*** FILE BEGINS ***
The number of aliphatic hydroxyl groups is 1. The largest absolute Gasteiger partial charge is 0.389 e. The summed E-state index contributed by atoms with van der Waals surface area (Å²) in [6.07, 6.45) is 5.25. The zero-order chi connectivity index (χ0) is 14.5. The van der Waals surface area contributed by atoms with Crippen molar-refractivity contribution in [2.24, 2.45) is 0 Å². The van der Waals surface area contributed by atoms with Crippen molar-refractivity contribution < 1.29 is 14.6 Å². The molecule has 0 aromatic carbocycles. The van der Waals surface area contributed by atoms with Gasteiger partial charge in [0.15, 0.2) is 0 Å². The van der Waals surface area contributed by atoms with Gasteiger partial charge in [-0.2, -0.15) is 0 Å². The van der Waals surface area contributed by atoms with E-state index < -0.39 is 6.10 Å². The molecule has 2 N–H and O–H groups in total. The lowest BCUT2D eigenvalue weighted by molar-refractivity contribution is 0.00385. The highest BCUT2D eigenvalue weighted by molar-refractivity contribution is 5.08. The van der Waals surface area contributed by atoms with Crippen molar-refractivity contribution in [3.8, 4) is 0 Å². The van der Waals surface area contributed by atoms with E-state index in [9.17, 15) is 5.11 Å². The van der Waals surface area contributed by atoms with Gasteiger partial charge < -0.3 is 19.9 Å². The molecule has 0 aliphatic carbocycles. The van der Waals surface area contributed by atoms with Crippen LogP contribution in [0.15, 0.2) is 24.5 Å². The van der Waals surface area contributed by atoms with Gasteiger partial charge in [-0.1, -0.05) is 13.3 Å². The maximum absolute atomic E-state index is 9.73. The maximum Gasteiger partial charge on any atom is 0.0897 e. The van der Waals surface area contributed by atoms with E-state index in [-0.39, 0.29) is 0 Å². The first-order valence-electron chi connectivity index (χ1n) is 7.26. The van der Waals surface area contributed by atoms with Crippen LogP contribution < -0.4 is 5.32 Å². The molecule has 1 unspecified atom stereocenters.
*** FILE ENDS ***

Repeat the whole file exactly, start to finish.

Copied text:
The number of aliphatic hydroxyl groups is 1. The largest absolute Gasteiger partial charge is 0.389 e. The summed E-state index contributed by atoms with van der Waals surface area (Å²) in [6.07, 6.45) is 5.25. The zero-order chi connectivity index (χ0) is 14.5. The van der Waals surface area contributed by atoms with Crippen molar-refractivity contribution in [2.24, 2.45) is 0 Å². The van der Waals surface area contributed by atoms with Crippen molar-refractivity contribution < 1.29 is 14.6 Å². The molecule has 0 aromatic carbocycles. The van der Waals surface area contributed by atoms with Gasteiger partial charge in [0.15, 0.2) is 0 Å². The van der Waals surface area contributed by atoms with Gasteiger partial charge in [-0.2, -0.15) is 0 Å². The van der Waals surface area contributed by atoms with E-state index < -0.39 is 6.10 Å². The molecule has 2 N–H and O–H groups in total. The lowest BCUT2D eigenvalue weighted by molar-refractivity contribution is 0.00385. The highest BCUT2D eigenvalue weighted by molar-refractivity contribution is 5.08. The van der Waals surface area contributed by atoms with Crippen molar-refractivity contribution in [3.8, 4) is 0 Å². The van der Waals surface area contributed by atoms with E-state index in [9.17, 15) is 5.11 Å². The van der Waals surface area contributed by atoms with Gasteiger partial charge < -0.3 is 19.9 Å². The molecule has 0 aliphatic carbocycles. The van der Waals surface area contributed by atoms with Crippen LogP contribution in [0.15, 0.2) is 24.5 Å². The van der Waals surface area contributed by atoms with Gasteiger partial charge in [-0.1, -0.05) is 13.3 Å². The maximum absolute atomic E-state index is 9.73. The maximum Gasteiger partial charge on any atom is 0.0897 e. The van der Waals surface area contributed by atoms with E-state index in [-0.39, 0.29) is 0 Å². The first-order valence-electron chi connectivity index (χ1n) is 7.26. The van der Waals surface area contributed by atoms with Crippen LogP contribution < -0.4 is 5.32 Å². The molecule has 1 unspecified atom stereocenters.